Humans, then and now, are easily tempted to forget about the purpose and meaning of prayer. It is easy to turn prayer into a ritual incantation or a pretense given to manifest holiness; neither practice honors God. Prayer, first and foremost, is communication with our God, the God of the universe, who already knows what we need. We do well to pray in thankfulness and sincerity, meaning what we say, focused on God in prayer, to His glory and honor!

Ethan R. Longhenry

The Story in Jesus’ Genealogy

So all the generations from Abraham unto David are fourteen generations; and from David unto the carrying away to Babylon fourteen generations; and from the carrying away to Babylon unto the Christ fourteen generations (Matthew 1:17).

Matthew began his Gospel with the “book of the generation of Jesus Christ” (Matthew 1:1). For the modern reader this proves to be a burdensome decision; before they learn much of anything about Jesus they are confronted with a host of foreign names. Who are all of these people, and why does Matthew tell us about them before he tells us about Jesus?

One other book in the Bible begins with a genealogy: 1 Chronicles. The Chronicler begins his narrative proper with the death of Saul and the elevation of David as king; nevertheless, by beginning with an extensive genealogy, he associates and connects his narrative with the greater story of God’s people from Adam through Abraham and the twelve sons of Israel (1 Chronicles 1:1-9:44).

The choice of tracing the genealogy also tells us much about Matthew’s purposes. Matthew does not go all the way back to God and Adam, as Luke does; he begins with Abraham, recipient of the promise (Matthew 1:2, Luke 3:38; cf. Genesis 12:1-22:18). Matthew traces Jesus’ lineage through the kings of Judah to David, unlike Luke (Matthew 1:6-11, Luke 3:27-31). For that matter, while Luke begins with Jesus and goes back through time to Adam and God, Matthew ends with Jesus (Matthew 1:2-16, Luke 3:23-38). Thus Matthew emphasizes that Jesus is an Israelite; he highlights Abraham and David and the kings to show how Jesus is the ultimate fulfillment of all which was promised to Abraham about the people and David about the kingship; he manifests confidence in Jesus as the Son of God, the Son of David, the culmination of the story of Israel. All of this can be seen in Jesus’ genealogy!

Matthew concludes his “book of the generation of Jesus Christ” by tying it together nicely: fourteen generations from Abraham to David, fourteen generations from David to the Exile, and fourteen generations from the Exile to the Christ (Matthew 1:17). It all seems to fit a nice pattern; we might find that impressive and then move on to the rest of the story.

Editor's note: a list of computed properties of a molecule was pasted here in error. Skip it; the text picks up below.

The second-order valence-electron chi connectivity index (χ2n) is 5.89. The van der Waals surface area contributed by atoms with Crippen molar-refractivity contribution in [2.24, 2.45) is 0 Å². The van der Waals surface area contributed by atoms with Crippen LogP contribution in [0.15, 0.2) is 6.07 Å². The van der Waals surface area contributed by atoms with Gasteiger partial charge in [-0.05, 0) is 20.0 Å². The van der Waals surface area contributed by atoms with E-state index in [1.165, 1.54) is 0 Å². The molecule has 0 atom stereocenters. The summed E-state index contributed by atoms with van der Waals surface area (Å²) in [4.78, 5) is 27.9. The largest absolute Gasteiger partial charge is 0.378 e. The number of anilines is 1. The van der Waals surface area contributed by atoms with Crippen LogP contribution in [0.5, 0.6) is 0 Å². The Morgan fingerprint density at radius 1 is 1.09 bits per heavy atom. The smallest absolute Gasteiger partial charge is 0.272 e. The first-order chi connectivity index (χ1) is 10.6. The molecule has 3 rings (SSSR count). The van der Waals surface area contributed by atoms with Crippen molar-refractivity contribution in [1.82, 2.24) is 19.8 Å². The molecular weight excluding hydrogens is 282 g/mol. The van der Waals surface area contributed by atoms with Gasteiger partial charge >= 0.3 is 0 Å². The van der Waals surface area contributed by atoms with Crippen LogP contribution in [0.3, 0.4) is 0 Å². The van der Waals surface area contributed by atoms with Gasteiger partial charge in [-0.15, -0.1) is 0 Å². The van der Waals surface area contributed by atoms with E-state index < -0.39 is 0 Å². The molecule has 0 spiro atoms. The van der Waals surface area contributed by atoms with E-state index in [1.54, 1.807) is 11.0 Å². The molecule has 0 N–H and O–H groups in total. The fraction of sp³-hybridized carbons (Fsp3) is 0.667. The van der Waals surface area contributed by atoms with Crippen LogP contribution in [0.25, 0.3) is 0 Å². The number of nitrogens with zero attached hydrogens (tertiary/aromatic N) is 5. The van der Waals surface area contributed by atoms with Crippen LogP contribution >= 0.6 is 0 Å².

Yet Matthew’s conclusion proves highly suspect to the attuned Western reader. The best evidence would suggest Abraham lived ca. 2000 BCE; David is dated around 1000 BCE; the exile took place in 586 BCE; Jesus was born around 5 BCE. The first set of fourteen generations spread across 1000 years, the second for a bit over 400 years, and the third 500 years? That seems a bit too convenient.

The major challenge, however, is in the midst of the genealogy of the kings. Matthew lists Joram as the father of Uzziah in Matthew 1:8, and yet J(eh)oram is the father of Ahaziah, the father of J(eh)oash, the father of Amaziah, who is the father of Uzziah (also spelled Azariah) in 1 Chronicles 3:11-12! Thus, in reality, it would seem that there are at least seventeen generations between David and the Exile.

How could this be? Are our copies of Matthew inaccurate? Some later manuscripts record the three “missing” kings; in light of Matthew 1:18 it is best to recognize that some later copyist is trying to solve the dilemma we have discovered as opposed to believing that Matthew’s original was distorted. We have every reason to believe that Matthew 1:8, 18 are as Matthew wrote them. Was Matthew’s source inaccurate? It is not inconceivable for Matthew’s copy of 1 Chronicles or whatever other resource he might have used for the king list to have omitted some names, but neither he nor we are dependent on genealogical lists to know about these kings of Judah: their story is told in 2 Kings 8:25-14:22 and 2 Chronicles 22:1-25:28. By all accounts Matthew proved to be a faithful Jew; he would have known about these kings. People might begin to think that Matthew is attempting to suppress some history or just made a mistake. Neither claim would honor the good confidence we have in Matthew’s inspiration.